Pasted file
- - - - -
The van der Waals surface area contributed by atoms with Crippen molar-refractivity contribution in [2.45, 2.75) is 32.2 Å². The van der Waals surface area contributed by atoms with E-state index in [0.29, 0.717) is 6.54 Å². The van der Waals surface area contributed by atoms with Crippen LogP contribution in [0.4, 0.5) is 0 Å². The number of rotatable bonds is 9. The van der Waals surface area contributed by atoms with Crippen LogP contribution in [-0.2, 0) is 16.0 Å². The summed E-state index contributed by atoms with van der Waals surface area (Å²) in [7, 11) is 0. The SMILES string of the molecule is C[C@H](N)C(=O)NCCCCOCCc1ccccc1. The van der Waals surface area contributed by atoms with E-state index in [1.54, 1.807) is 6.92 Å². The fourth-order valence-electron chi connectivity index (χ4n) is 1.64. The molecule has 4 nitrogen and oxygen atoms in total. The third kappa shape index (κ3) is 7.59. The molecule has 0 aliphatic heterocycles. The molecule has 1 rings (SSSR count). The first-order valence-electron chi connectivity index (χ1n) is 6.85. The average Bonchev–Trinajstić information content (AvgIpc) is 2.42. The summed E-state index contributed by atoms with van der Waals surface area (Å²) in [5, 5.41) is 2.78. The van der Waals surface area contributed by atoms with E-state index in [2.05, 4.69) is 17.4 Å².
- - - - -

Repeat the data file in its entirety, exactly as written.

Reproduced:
The van der Waals surface area contributed by atoms with Crippen molar-refractivity contribution in [2.45, 2.75) is 32.2 Å². The van der Waals surface area contributed by atoms with E-state index in [0.29, 0.717) is 6.54 Å². The van der Waals surface area contributed by atoms with Crippen LogP contribution in [0.4, 0.5) is 0 Å². The number of rotatable bonds is 9. The van der Waals surface area contributed by atoms with Crippen LogP contribution in [-0.2, 0) is 16.0 Å². The summed E-state index contributed by atoms with van der Waals surface area (Å²) in [7, 11) is 0. The SMILES string of the molecule is C[C@H](N)C(=O)NCCCCOCCc1ccccc1. The van der Waals surface area contributed by atoms with E-state index in [1.54, 1.807) is 6.92 Å². The fourth-order valence-electron chi connectivity index (χ4n) is 1.64. The molecule has 4 nitrogen and oxygen atoms in total. The third kappa shape index (κ3) is 7.59. The molecule has 0 aliphatic heterocycles. The molecule has 1 rings (SSSR count). The first-order valence-electron chi connectivity index (χ1n) is 6.85. The average Bonchev–Trinajstić information content (AvgIpc) is 2.42. The summed E-state index contributed by atoms with van der Waals surface area (Å²) in [5, 5.41) is 2.78. The van der Waals surface area contributed by atoms with E-state index in [2.05, 4.69) is 17.4 Å².